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Differentiators That Don’t: Accounting Firms Should Avoid These Four Mistakes

Oct 18th 2016
Managing Partner Hinge Marketing
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The cornerstone of any good marketing strategy is differentiation – highlighting how your accounting firm is different from your competitors. Differentiation creates a competitive advantage by positioning your firm as distinct from similar firms and worthy of closer consideration.

Unfortunately, many professional services firms go about the task of identifying and qualifying differentiators in a brainstorming session or two that typically yield low-value, me-too results that are mind-numbingly similar to their competitors: “we’re a valued partner,” “our firm is an industry leader,” “we offer world-class service.” You get the idea.

Three things separate true differentiators from ineffective, ho-hum marketing statements. They must pass these tests:

  1. True: Is what you’re claiming a fact and not just wishful thinking?
  2. Relevant: Is it valuable or interesting to your target audience?
  3. Provable: Can you support your claim with evidence?

As part of our recent Hinge Research Institute study of high-growth professional services firms, we surveyed more than 500 firms of various sizes and compared high-growth firms to their no-growth peers. One area we focused on was marketing strategy. We looked closely at differentiators used by high-growth and no-growth firms to see how they differed.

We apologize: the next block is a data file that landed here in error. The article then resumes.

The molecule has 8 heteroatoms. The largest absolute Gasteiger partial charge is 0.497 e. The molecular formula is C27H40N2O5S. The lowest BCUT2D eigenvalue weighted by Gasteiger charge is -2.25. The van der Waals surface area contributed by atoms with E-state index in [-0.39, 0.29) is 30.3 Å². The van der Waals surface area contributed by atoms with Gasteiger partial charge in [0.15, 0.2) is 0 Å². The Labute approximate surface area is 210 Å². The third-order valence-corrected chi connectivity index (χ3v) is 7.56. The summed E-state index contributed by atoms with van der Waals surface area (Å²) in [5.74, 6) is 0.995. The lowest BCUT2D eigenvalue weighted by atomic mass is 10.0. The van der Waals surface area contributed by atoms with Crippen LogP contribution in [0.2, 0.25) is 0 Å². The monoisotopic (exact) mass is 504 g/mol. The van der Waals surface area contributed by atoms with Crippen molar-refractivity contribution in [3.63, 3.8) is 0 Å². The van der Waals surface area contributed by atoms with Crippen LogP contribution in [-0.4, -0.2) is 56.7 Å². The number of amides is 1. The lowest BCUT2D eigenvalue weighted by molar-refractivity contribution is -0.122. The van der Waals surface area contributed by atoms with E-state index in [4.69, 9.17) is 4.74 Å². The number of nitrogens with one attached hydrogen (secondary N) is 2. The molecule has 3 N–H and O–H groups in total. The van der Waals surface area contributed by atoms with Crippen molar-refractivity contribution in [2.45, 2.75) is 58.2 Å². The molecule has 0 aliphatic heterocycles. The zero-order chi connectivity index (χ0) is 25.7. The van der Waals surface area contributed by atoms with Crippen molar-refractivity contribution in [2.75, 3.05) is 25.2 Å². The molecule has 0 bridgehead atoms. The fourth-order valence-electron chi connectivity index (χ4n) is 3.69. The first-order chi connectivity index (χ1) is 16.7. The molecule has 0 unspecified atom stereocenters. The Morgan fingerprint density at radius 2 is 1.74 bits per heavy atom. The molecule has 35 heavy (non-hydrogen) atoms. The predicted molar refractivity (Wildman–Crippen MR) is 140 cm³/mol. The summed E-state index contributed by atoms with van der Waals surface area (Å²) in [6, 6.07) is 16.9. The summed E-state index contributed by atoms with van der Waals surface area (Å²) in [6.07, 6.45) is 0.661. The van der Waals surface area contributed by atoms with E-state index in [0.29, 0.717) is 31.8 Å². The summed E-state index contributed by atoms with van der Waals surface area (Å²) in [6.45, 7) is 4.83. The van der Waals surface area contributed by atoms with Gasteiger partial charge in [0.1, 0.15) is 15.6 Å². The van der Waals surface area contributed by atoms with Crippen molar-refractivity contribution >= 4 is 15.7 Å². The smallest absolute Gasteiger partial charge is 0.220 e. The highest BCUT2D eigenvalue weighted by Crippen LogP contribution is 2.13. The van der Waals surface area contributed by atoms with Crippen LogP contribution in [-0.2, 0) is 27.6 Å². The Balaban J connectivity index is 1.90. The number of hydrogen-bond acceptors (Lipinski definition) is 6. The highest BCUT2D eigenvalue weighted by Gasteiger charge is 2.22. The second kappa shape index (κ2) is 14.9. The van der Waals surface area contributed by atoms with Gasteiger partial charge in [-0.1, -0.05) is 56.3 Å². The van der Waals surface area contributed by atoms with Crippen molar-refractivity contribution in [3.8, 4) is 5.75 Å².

We found that no-growth professional services firms favored the following four differentiators the most:

1. “Our commitment to results.” This fails as a differentiator because it’s widely used and virtually impossible to prove. Besides, no one in his or her right mind would say, “We’re not committed to getting results for you.” It does not pass Test No. 3.

2. “Where we’re located.” In the Age of the Internet, location is rapidly becoming less and less important. For professional services firms, it simply doesn’t matter much anymore. It fails Test No. 2 – it’s not relevant. (Note: Interestingly, location could be used as a differentiator if you wanted to position your practice against the big, impersonal national and international players. But you’d have to make a very big deal of your local roots and own the concept.)

3. “Awards we’ve received.” This one also fails Test No. 2. Most clients don’t care about awards – in most cases, the awards have little bearing on the client’s “pain” and how you’re going to “cure” it.

4. “Our general reputation.” If you talk about your reputation as a “good firm,” you’re on shaky ground across all three tests. Whether this claim is true is subjective and largely in the eye of the beholder. Having a reputation as “good guys” is not relevant in many – if not most – cases. There are lots of clients who might prefer to work with an accounting firm that’s known for asking hard questions and being ruthless when it comes to issues such as Sarbanes-Oxley Act compliance and audits.

So, now that you know which differentiators don’t, let’s take a look at some differentiators that do.

The following are the top four differentiators most favored by high-growth firms:

1. “Our marketing/business development approach.” If you’re approaching the market in a way that sets you apart from the competition, especially if you’re able to bring a specialized expertise or market familiarity to bear, that’s a strong differentiator. It passes all three tests.